Hawks head coach Larry Drew lamented his team’s poor shot selection after a loss in Boston on Friday, one where his team gave up 118 points to a Celtics squad that hadn’t scored that many since an overtime win over the Nuggets way back on Feb. 10.
Atlanta shot 45.5 percent from the field as a team, which isn’t terrible. But Drew said the types of shots his players were taking ended up feeding into his opponent’s hands.
From Chris Vivlamore of the Atlanta Journal-Constitution:
“If you are not taking good shots, it’s as good as a turnover,” Drew said. “That is not anything we’ve haven’t talked about every road game we’ve played. We talk about our shot selection. We talk about not turning the ball over. We talk about limiting them to one shot and coming up with the rebound. When you take bad shots it’s as good as a turnover and tonight we took quite a few.”
Drew didn’t name names, of course, but a cursory glance at the box score tells us that he must have been referring to Josh Smith.
On a night when Al Horford was out of the lineup due to illness, Smith took it upon himself to take control of the offense. He finished with 18 points on 7-23 shooting, including making just one of his five shots from three-point distance.
Smith shot the ball 10 more times than any of his teammates, and checking out where the shots were coming from, it’s not difficult to see exactly what his head coach was talking about.
There’s a lot of long twos mixed in there, and Smith finished the night shooting 6-11 in the paint, but just 1-12 outside of it.
Drew can make veiled references to Smith’s shot selection through the media all he wants, but the fact is he’s allowed Smith to play this way going on three seasons. Whether Drew’s offense is the issue or whether he simply hasn’t been able to get Smith to attack the basket the way he should, plenty of the blame for Smith’s shot selection rests firmly on the coach’s shoulders.
As of tomorrow, training camps around the league open, and all the focus goes to the 2016-17 season.
For fun, let’s look back one more time at last season — the 50 top circus shots of last season.
Stephen Curry driving the lane and throwing up prayers once he draws contact (and hitting them), there is Russell Westbrook throwing the inbounds pass off an opponent’s back, and so much more. Enjoy. Then let’s get on with next season.
Kevin Garnett intimidates people. In the machismo-fueled world of professional sports nobody comfortably admits they were intimidated, but in the wake of Garnett announcing his retirement, a number of players stepped forward to say exactly that. And that KG trashed talked them fearlessly.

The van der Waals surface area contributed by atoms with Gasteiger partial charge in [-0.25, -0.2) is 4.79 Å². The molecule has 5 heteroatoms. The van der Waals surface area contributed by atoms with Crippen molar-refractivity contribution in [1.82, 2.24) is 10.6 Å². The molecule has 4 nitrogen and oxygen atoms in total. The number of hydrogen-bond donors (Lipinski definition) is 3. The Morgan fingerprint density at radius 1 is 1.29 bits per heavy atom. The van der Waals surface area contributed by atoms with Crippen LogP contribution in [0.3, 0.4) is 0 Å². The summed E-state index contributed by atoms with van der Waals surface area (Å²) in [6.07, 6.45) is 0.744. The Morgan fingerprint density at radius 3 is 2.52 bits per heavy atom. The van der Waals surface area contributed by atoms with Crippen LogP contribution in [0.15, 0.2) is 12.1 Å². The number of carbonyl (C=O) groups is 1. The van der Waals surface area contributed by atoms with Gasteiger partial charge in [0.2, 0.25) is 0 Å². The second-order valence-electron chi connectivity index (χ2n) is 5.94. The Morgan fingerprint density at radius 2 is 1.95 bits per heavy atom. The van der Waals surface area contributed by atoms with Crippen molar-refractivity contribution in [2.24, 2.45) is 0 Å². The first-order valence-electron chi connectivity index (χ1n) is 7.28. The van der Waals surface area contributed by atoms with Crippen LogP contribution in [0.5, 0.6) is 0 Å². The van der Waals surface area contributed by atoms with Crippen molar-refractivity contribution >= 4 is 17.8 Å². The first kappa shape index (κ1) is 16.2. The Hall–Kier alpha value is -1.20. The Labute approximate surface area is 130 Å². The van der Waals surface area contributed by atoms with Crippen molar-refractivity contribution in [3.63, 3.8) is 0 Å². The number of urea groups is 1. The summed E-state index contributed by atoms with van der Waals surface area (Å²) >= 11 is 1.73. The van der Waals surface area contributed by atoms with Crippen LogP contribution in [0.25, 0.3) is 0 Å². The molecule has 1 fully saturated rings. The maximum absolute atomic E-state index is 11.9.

Oklahoma City’s Steven Adams found a way to avoid that — tell KG he didn’t speak English.
Adams was lucky, KG had a reputation for going harder at foreign-born players with his trash talk and intimidation. Then again Adams is not the kind of guy prone to be intimidated.
Athletes are injecting themselves into the needed national conversation about race, violence, and policing in this nation. That has taken some very public forms, including LeBron James, Chris Paul, Dwyane Wade and Carmelo Anthony speaking at the ESPYs, and Colin Kaepernick taking a knee during the national anthem and leading others to do so. Some NBA players likely will follow Kaepernick’s lead.
Pistons coach/GM Stan Van Gundy likes seeing players speak out.
A couple of his Detroit players — Reggie Jackson and Marcus Morris — said they backed the 49ers quarterback. Here is what the never shy Van Gundy said about all of it, via Vincent Ellis of the Detroit Free Press.
“I’m encouraged by the fact of what some of those guys stood up and did at the ESPYs and had a conversation,” Van Gundy said. “I’m really proud of the fact that we have guys that not only see the problem, but want to try to do something about it…
“To me, in some ways, (police brutality is) just the most visible to focus on and it goes to deeper inequities in our criminal justice system, our education system so there’s so much to focus on,” Van Gundy said. “I think it’s great that we have players that want to be part of that conversation, and a lot of players that want to go beyond the conversation and be part of the solution.”
Van Gundy has been telling his players part of that solution is to vote.
The players union and NBA sent out a release saying they wanted to work together to create positive change, but details are still vague on what that might be. The only thing we know for sure as we head into the NBA season — with as divided a nation and election as anyone can remember as a backdrop — is that some NBA players are going to try and keep the conversation going.
It was the last game of the group stage of the 2000 Olympic basketball tournament at the Sydney Olympics, the USA was taking on France, another USA win on its way to another gold medal.
But what we all remember is this one play — Vince Carter dunking over the 7’2″ French center Frederic Weis.
Best. Dunk. Ever.
Weis was never the same.
In an impressive career — two-time All-NBA, eight-time All-Star, hours and hours of crazy highlights — this is always going to be the highlight at the top of the list. So we will use the anniversary of this dunk to look at it one more time.
Hat tip to nitramy at NBA Reddit.